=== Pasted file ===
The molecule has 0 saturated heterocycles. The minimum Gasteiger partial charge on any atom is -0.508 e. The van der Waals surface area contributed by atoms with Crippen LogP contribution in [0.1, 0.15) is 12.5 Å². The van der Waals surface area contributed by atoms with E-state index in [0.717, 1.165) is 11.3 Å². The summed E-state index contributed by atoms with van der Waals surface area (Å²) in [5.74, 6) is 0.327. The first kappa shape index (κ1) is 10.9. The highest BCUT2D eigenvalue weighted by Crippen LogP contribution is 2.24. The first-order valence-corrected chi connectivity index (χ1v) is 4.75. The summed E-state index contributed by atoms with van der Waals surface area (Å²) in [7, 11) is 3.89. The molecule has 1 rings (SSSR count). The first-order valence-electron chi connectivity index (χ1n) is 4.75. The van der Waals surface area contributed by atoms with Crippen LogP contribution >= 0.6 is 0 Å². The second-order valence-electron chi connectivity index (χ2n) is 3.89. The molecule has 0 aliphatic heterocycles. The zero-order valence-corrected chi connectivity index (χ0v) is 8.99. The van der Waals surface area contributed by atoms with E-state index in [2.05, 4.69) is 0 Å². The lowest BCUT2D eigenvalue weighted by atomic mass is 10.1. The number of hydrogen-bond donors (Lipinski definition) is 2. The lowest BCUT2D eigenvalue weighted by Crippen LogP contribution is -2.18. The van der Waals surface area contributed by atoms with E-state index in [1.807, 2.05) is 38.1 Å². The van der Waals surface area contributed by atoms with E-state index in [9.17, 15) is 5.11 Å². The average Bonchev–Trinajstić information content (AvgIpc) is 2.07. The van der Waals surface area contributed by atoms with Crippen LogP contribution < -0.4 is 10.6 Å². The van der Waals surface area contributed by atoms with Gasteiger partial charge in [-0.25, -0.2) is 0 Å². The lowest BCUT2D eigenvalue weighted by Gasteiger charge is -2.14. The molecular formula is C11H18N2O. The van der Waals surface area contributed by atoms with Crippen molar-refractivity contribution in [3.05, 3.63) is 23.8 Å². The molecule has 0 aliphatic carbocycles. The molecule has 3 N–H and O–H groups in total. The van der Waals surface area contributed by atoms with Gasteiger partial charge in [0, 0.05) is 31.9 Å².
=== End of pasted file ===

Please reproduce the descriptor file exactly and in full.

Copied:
The molecule has 0 saturated heterocycles. The minimum Gasteiger partial charge on any atom is -0.508 e. The van der Waals surface area contributed by atoms with Crippen LogP contribution in [0.1, 0.15) is 12.5 Å². The van der Waals surface area contributed by atoms with E-state index in [0.717, 1.165) is 11.3 Å². The summed E-state index contributed by atoms with van der Waals surface area (Å²) in [5.74, 6) is 0.327. The first kappa shape index (κ1) is 10.9. The highest BCUT2D eigenvalue weighted by Crippen LogP contribution is 2.24. The first-order valence-corrected chi connectivity index (χ1v) is 4.75. The summed E-state index contributed by atoms with van der Waals surface area (Å²) in [7, 11) is 3.89. The molecule has 1 rings (SSSR count). The first-order valence-electron chi connectivity index (χ1n) is 4.75. The van der Waals surface area contributed by atoms with Crippen LogP contribution >= 0.6 is 0 Å². The second-order valence-electron chi connectivity index (χ2n) is 3.89. The molecule has 0 aliphatic heterocycles. The zero-order valence-corrected chi connectivity index (χ0v) is 8.99. The van der Waals surface area contributed by atoms with E-state index in [2.05, 4.69) is 0 Å². The lowest BCUT2D eigenvalue weighted by atomic mass is 10.1. The number of hydrogen-bond donors (Lipinski definition) is 2. The lowest BCUT2D eigenvalue weighted by Crippen LogP contribution is -2.18. The van der Waals surface area contributed by atoms with E-state index in [1.807, 2.05) is 38.1 Å². The van der Waals surface area contributed by atoms with E-state index in [9.17, 15) is 5.11 Å². The average Bonchev–Trinajstić information content (AvgIpc) is 2.07. The van der Waals surface area contributed by atoms with Crippen LogP contribution < -0.4 is 10.6 Å². The van der Waals surface area contributed by atoms with Gasteiger partial charge in [-0.25, -0.2) is 0 Å². The lowest BCUT2D eigenvalue weighted by Gasteiger charge is -2.14. The molecular formula is C11H18N2O. The van der Waals surface area contributed by atoms with Crippen molar-refractivity contribution in [3.05, 3.63) is 23.8 Å². The molecule has 0 aliphatic carbocycles. The molecule has 3 N–H and O–H groups in total. The van der Waals surface area contributed by atoms with Gasteiger partial charge in [0, 0.05) is 31.9 Å².